Bill Crane compares the workings of the justice system for Trayvon Martin in the US and Mark Duggan in the UK – and notes the role of “colourblind” ideology to prop up racism in both cases.
As an American who moved to Britain four months ago, I saw similarities between the cases of Trayvon Martin and Mark Duggan as soon as I began reading about the latter after arriving here. I read how, like Trayvon, Mark was immediately suspect – and portrayed as a gangster and thug – because of the colour of his skin. I read how Mark Duggan had been transformed from a loving father and peacekeeper in his community to a monster, a gang-banger with drug convictions and robbery convictions by a media eager to justify his murder
Carole Duggan, Jeremy Corbyn MP, Aaron Kiely (NUS black members officer), Jason Hackson (LMU student union president), Rob Murthwaite (London UCU equalities officer), Christina Paine. Organised by LMU UCU union branch and supported by LMU Unison LMU student union.
A message from Carole Duggan to all who came to Mark’s vigil
Thank you to everyone who came to the vigil called at short notice yesterday, Saturday 11 January 2014, to the vigil called by Justice for Mark Duggan outside Tottenham police station. We appealed to you to come in peace and unity, and you did that. We face an long uphill battle to win justice for Mark and your support is greatly appreciated.
The press are estimating several hundred attended the vigil. We believe it was around 1,000, far more than what we were expecting and in the face of relentless negative briefings from the authorities claiming that there would be trouble. In the event the vigil was dignified and respectful, though not without anger at how Mark has been treated. As I said at the vigil, we were there to remember Mark as he was, not as he has been falsely portrayed in the media.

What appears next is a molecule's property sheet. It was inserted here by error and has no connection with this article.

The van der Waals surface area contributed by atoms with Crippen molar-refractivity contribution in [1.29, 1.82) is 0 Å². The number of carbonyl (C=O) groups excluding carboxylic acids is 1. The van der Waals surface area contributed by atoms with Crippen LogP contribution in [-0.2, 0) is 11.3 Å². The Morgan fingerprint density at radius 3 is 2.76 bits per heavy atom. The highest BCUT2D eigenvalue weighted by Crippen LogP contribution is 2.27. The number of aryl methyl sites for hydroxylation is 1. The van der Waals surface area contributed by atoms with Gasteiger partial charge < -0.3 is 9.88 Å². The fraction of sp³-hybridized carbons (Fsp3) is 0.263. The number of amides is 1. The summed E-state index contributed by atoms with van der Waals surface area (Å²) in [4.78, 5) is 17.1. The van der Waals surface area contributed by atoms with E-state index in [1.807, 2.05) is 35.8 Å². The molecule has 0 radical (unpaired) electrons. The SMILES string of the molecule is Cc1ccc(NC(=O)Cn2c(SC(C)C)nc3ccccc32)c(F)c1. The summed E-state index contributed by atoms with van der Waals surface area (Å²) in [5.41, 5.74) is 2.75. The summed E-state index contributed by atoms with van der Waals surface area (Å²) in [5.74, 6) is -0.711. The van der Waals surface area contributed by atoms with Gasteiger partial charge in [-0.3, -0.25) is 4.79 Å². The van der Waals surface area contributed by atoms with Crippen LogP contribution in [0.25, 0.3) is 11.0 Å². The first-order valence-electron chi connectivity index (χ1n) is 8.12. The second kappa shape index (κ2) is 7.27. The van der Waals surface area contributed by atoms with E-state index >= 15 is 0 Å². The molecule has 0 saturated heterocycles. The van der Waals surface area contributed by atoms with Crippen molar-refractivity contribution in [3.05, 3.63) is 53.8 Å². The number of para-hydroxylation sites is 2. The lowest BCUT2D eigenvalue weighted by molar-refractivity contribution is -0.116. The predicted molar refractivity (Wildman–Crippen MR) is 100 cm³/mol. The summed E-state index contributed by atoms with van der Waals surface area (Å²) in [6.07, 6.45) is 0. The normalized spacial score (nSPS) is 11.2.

We started the vigil by holding a minute’s silence for Mark. Stafford explained why the family and campaigners believe the jury inquest verdict of lawful killing was “perverse”. He ran through the inconsistencies in the police evidence, and asked: “Are they telling us that a dead man threw that gun?”
The date of the vigil was 15 years to the day since the death of Roger Sylvester at the hands of Tottenham police. Roger’s father Rupert Sylvester joined the vigil, as did representatives of the Hillsborough Justice Campaign, friends of Leon Briggs who recently died in custody of Bedfordshire police, and Marcia Rigg who announced a new investigation into the 2008 death of her brother Sean at Brixton police station.
Stephanie Lightfoot-Bennett, whose twin brother Leon Patterson died in police custody in 1992, spoke on behalf of United Family & Friends Campaign. She held up the names of all those who have died in custody since 1969, quoting Martin Luther King.
Mark’s family are currently considering the next steps in their pursuit of answers and justice for Mark. Jennifer Kelleher from the Justice for Mark Campaign announced a public meeting to present Mark’s case to be held on Thursday 30 January, 7pm, at the Bruce Grove community house in Tottenham. “This vigil is by no means the end,” she said. “It is just the beginning of the mountain that we have to climb to get justice for Mark, in unity alongside his family and loved ones.”
The vigil ended around 3:30pm with words from local pastor Reverend Nims Obunge and Hackney MP Diane Abbott. The vigil closed with us releasing doves to remember Mark and promise to do right by him. Pamela, Mark’s mother, thanked everyone for coming. “We want justice for my son,” she said.